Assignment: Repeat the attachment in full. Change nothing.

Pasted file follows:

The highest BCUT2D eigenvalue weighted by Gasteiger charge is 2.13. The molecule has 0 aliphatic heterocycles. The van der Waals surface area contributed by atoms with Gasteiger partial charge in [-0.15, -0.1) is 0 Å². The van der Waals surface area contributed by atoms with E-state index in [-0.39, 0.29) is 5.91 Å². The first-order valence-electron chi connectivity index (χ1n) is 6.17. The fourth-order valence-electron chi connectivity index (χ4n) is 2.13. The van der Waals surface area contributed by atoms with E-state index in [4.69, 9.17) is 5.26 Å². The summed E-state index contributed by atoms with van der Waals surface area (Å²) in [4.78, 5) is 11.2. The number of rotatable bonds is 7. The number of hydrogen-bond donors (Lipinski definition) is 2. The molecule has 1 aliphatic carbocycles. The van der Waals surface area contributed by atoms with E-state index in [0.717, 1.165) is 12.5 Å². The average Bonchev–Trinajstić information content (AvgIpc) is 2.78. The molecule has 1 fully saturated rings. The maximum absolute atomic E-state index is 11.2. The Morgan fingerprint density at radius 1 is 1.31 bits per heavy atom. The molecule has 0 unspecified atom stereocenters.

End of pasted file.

The highest BCUT2D eigenvalue weighted by Gasteiger charge is 2.13. The molecule has 0 aliphatic heterocycles. The van der Waals surface area contributed by atoms with Gasteiger partial charge in [-0.15, -0.1) is 0 Å². The van der Waals surface area contributed by atoms with E-state index in [-0.39, 0.29) is 5.91 Å². The first-order valence-electron chi connectivity index (χ1n) is 6.17. The fourth-order valence-electron chi connectivity index (χ4n) is 2.13. The van der Waals surface area contributed by atoms with E-state index in [4.69, 9.17) is 5.26 Å². The summed E-state index contributed by atoms with van der Waals surface area (Å²) in [4.78, 5) is 11.2. The number of rotatable bonds is 7. The number of hydrogen-bond donors (Lipinski definition) is 2. The molecule has 1 aliphatic carbocycles. The van der Waals surface area contributed by atoms with E-state index in [0.717, 1.165) is 12.5 Å². The average Bonchev–Trinajstić information content (AvgIpc) is 2.78. The molecule has 1 fully saturated rings. The maximum absolute atomic E-state index is 11.2. The Morgan fingerprint density at radius 1 is 1.31 bits per heavy atom. The molecule has 0 unspecified atom stereocenters.